Are your remote employees at risk of feeling disconnected?
The good side of remote work
According to research done by Buffer, 98 percent of employees want to continue working from home for most of their careers. A survey by Flexjobs found that 58 percent of respondents wanted to work from home on a full-time basis, while 39 percent wanted a hybrid scenario.
However, as much as employees enjoy the freedom and flexibility of working from home, there are some drawbacks.
The dark side of working from home
A recent report by USA Today claims that 60 percent of people said they were suffering from loneliness prior to the pandemic. It’s reasonable to assume that working from home has not improved that statistic.
Instead, social isolation has been known to be a negative result of telecommuting or remote work situations for some time. Researchers have said that: “we use other people as social barometers. The reduction of this barometer or measure of ourselves is signiﬁcant for teleworkers.”
A survey of remote workers by Buffer found that 20 percent indicated loneliness was one of the biggest challenges. And research by Gallup compared employees who work from home with those in a hybrid role and those who work fully in-office. Feelings of loneliness were highest in employees who worked from home full-time.
So how can we lean into the good side of remote work (flexibility, focus) while mitigating the bad side (loneliness, feelings of disconnection, burnout)? Let’s look at six tactics organizations can employ to increase feelings of connectedness.
6 ways to help employees stay connected while working from home
Employers can help employees mitigate feelings of isolation and loneliness by helping them build connections. Here are six ways that you can encourage your employees to stay connected if they work from home.
1. Drop-in office hours
Set aside some time for remote employees to drop by the office during the week. This time can be social, such as meeting up with other co-workers, or it can be more formal, such as talking to company representatives about their questions or challenges.
2. Live working sessions
Virtual tech is not just for team meetings. Consider offering live working sessions where everyone leaves their cameras on while working. This can create an atmosphere that is more like a traditional office.
3. Encourage employee recognition
Acknowledging employees' efforts still remains a meaningful way to build loyalty and higher engagement levels. When you recognize the work and achievements of your employees, they are less likely to leave. And they will be encouraged to give their best in the future.
There are a variety of ways that you can implement an employee recognition program in your remote workplace through Nectar’s platform. From social recognition to awards to perks, letting your employees know how much you value their efforts can go a long way to helping them stay connected while working from home.
4. Encourage employees to form resource groups
Remote employees should be encouraged to cultivate connections among themselves and form employee resource groups or ERGs. These groups help employees get to know others from similar backgrounds and identities, such as ERGs for women. They are a key way that remote workers stay connected while working from home. For employees who are not familiar with how to begin an ERG, Together has published some of the best practices for ERGs to help.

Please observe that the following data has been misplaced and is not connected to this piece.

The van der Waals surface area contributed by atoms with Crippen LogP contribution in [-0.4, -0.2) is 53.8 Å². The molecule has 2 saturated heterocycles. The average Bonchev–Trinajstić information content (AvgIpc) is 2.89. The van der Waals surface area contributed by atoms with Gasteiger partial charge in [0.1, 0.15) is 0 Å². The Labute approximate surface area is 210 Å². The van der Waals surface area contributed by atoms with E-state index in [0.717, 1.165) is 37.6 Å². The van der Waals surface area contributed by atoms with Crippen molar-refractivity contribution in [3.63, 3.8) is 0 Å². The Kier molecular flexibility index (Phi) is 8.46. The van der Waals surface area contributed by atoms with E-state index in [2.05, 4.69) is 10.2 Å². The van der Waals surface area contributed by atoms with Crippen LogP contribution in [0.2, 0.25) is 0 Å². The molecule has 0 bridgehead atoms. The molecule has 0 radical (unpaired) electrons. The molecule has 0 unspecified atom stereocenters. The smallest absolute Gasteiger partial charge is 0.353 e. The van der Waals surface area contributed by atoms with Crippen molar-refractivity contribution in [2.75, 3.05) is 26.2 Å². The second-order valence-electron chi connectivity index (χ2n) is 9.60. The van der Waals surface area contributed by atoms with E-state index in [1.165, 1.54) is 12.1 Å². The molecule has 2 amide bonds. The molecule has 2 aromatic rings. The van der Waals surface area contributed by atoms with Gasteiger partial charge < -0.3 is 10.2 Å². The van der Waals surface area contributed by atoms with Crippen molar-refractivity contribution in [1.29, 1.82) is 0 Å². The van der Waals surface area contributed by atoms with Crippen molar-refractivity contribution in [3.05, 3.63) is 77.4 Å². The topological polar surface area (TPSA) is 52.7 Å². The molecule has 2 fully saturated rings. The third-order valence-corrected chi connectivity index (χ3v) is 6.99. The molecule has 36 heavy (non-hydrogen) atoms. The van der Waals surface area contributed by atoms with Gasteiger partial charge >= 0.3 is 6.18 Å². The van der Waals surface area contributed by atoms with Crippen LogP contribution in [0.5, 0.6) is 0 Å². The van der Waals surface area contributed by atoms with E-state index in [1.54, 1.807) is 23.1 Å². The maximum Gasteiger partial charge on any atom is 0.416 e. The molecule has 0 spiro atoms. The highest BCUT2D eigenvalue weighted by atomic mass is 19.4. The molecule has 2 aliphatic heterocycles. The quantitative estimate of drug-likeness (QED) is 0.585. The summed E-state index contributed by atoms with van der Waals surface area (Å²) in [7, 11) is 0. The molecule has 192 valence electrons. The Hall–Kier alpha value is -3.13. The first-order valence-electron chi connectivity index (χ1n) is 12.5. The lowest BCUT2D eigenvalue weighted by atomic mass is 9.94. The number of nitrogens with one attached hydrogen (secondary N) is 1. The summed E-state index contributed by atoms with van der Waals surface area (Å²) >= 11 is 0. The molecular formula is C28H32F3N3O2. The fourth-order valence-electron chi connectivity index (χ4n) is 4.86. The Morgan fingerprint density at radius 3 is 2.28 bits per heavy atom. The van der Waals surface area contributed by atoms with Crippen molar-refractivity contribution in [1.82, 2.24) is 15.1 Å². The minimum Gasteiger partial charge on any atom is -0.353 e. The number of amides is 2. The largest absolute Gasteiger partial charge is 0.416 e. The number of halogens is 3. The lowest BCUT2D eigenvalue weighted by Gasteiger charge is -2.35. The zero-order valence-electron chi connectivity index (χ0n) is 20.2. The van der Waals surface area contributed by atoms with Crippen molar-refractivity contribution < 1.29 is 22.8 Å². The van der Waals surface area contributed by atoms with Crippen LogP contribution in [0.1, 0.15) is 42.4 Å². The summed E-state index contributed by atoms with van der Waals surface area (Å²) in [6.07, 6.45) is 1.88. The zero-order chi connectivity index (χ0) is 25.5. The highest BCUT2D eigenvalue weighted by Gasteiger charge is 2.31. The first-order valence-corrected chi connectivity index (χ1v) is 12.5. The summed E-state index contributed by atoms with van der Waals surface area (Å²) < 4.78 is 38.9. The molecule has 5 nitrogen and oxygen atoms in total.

5. Pair employees in a mentoring program
Moving to remote workplaces led many organizations to adapt their practices, including mentorships. Remote workplace mentoring programs offer a lot of benefits for participants and employers.
Consider a study by Google that showed employees who made mentoring connections early on had productivity gains even five years later compared to peers. Likewise, companies have increased retention rates by 49% after starting mentoring programs.
Consider implementing a remote mentoring program instead of losing the opportunity to help your employees build skills and connections while they work from home. Pairing employees together in a mentoring program can help them avoid feelings of isolation and work towards their career goals.
6. Ask for feedback and ideas from employees
Let your employees know that they matter to your organization by inviting them to offer input and ideas on wellness activities to participate in while working from home.
You can send them surveys every quarter to gather their opinions. Remote employees may be able to offer some insight that company leadership does not have.
It’s also important to thank employees for their feedback and act on it. Put some of the ideas into play for your remote team and see if you’re able to help them build connections, which lead to better collaboration.
Begin building a better remote work environment
Companies have been adapting to changing demands of employees who are hoping to work from home on a more permanent basis when the pandemic has ended. However, creating a thriving remote team means addressing some issues and challenges that in-office employees don’t face. One of those is isolation and a lack of connection.
Research has found that while employees enjoy the perks of working from home, they miss out on the opportunity to connect with co-workers. There are many ways to overcome this challenge and help employees stay connected with working from home. These include:
- Live working sessions
- Recognizing employee efforts
- Mentoring programs
- Invite employee feedback
When you build connections into your remote workplace activities, you’ll find happier, more loyal and more dedicated employees. And ultimately, you’ll be cultivating collaboration among your team and higher productivity levels.